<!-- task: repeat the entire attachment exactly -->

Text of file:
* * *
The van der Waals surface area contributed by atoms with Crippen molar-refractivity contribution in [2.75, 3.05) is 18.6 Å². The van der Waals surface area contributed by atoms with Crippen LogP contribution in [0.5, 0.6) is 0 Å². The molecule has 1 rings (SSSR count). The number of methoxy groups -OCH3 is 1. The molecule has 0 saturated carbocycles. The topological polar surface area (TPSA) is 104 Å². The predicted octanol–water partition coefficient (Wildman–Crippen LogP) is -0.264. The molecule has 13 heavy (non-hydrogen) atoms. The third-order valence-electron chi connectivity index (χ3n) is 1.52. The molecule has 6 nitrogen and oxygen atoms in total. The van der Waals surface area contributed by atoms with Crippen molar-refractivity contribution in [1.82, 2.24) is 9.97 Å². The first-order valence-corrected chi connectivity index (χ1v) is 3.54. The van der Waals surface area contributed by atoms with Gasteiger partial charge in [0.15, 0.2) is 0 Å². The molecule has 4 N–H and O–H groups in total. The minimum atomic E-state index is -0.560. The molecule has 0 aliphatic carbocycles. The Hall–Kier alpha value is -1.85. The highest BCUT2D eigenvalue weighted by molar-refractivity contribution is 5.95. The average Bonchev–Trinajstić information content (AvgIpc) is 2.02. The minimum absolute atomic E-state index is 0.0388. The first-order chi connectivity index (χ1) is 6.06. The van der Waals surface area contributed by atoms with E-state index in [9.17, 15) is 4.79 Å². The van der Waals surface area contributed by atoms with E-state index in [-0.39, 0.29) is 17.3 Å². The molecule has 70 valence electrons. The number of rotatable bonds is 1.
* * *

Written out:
The van der Waals surface area contributed by atoms with Crippen molar-refractivity contribution in [2.75, 3.05) is 18.6 Å². The van der Waals surface area contributed by atoms with Crippen LogP contribution in [0.5, 0.6) is 0 Å². The molecule has 1 rings (SSSR count). The number of methoxy groups -OCH3 is 1. The molecule has 0 saturated carbocycles. The topological polar surface area (TPSA) is 104 Å². The predicted octanol–water partition coefficient (Wildman–Crippen LogP) is -0.264. The molecule has 13 heavy (non-hydrogen) atoms. The third-order valence-electron chi connectivity index (χ3n) is 1.52. The molecule has 6 nitrogen and oxygen atoms in total. The van der Waals surface area contributed by atoms with Crippen molar-refractivity contribution in [1.82, 2.24) is 9.97 Å². The first-order valence-corrected chi connectivity index (χ1v) is 3.54. The van der Waals surface area contributed by atoms with Gasteiger partial charge in [0.15, 0.2) is 0 Å². The molecule has 4 N–H and O–H groups in total. The minimum atomic E-state index is -0.560. The molecule has 0 aliphatic carbocycles. The Hall–Kier alpha value is -1.85. The highest BCUT2D eigenvalue weighted by molar-refractivity contribution is 5.95. The average Bonchev–Trinajstić information content (AvgIpc) is 2.02. The minimum absolute atomic E-state index is 0.0388. The first-order chi connectivity index (χ1) is 6.06. The van der Waals surface area contributed by atoms with E-state index in [9.17, 15) is 4.79 Å². The van der Waals surface area contributed by atoms with E-state index in [-0.39, 0.29) is 17.3 Å². The molecule has 70 valence electrons. The number of rotatable bonds is 1.